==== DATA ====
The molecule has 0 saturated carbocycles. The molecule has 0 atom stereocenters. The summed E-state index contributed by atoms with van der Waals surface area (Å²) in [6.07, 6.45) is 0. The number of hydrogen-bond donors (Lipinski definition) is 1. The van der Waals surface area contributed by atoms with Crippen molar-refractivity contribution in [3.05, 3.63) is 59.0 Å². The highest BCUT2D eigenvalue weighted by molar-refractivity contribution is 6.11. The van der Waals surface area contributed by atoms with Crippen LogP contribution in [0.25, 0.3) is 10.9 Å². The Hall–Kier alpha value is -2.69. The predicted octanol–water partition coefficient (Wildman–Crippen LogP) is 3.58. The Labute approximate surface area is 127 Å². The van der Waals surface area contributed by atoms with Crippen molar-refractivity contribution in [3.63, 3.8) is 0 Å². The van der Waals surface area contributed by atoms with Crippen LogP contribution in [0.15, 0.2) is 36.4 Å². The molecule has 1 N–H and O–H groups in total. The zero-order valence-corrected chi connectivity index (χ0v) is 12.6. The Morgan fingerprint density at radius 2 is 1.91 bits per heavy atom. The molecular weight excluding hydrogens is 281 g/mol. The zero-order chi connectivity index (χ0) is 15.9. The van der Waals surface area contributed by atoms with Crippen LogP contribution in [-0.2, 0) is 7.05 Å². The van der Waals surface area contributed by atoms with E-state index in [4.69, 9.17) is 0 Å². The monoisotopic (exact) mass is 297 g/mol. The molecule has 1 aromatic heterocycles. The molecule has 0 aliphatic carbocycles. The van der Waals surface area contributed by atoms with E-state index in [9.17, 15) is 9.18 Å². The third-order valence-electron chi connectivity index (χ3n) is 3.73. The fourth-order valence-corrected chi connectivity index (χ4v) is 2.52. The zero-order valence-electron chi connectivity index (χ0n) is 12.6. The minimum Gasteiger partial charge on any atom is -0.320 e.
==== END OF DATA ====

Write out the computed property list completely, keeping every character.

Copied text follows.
The molecule has 0 saturated carbocycles. The molecule has 0 atom stereocenters. The summed E-state index contributed by atoms with van der Waals surface area (Å²) in [6.07, 6.45) is 0. The number of hydrogen-bond donors (Lipinski definition) is 1. The van der Waals surface area contributed by atoms with Crippen molar-refractivity contribution in [3.05, 3.63) is 59.0 Å². The highest BCUT2D eigenvalue weighted by molar-refractivity contribution is 6.11. The van der Waals surface area contributed by atoms with Crippen LogP contribution in [0.25, 0.3) is 10.9 Å². The Hall–Kier alpha value is -2.69. The predicted octanol–water partition coefficient (Wildman–Crippen LogP) is 3.58. The Labute approximate surface area is 127 Å². The van der Waals surface area contributed by atoms with Crippen molar-refractivity contribution in [3.63, 3.8) is 0 Å². The van der Waals surface area contributed by atoms with Crippen LogP contribution in [0.15, 0.2) is 36.4 Å². The molecule has 1 N–H and O–H groups in total. The zero-order valence-corrected chi connectivity index (χ0v) is 12.6. The Morgan fingerprint density at radius 2 is 1.91 bits per heavy atom. The molecular weight excluding hydrogens is 281 g/mol. The zero-order chi connectivity index (χ0) is 15.9. The van der Waals surface area contributed by atoms with Crippen LogP contribution in [-0.2, 0) is 7.05 Å². The van der Waals surface area contributed by atoms with E-state index in [4.69, 9.17) is 0 Å². The monoisotopic (exact) mass is 297 g/mol. The molecule has 1 aromatic heterocycles. The molecule has 0 aliphatic carbocycles. The van der Waals surface area contributed by atoms with E-state index in [9.17, 15) is 9.18 Å². The third-order valence-electron chi connectivity index (χ3n) is 3.73. The fourth-order valence-corrected chi connectivity index (χ4v) is 2.52. The zero-order valence-electron chi connectivity index (χ0n) is 12.6. The minimum Gasteiger partial charge on any atom is -0.320 e.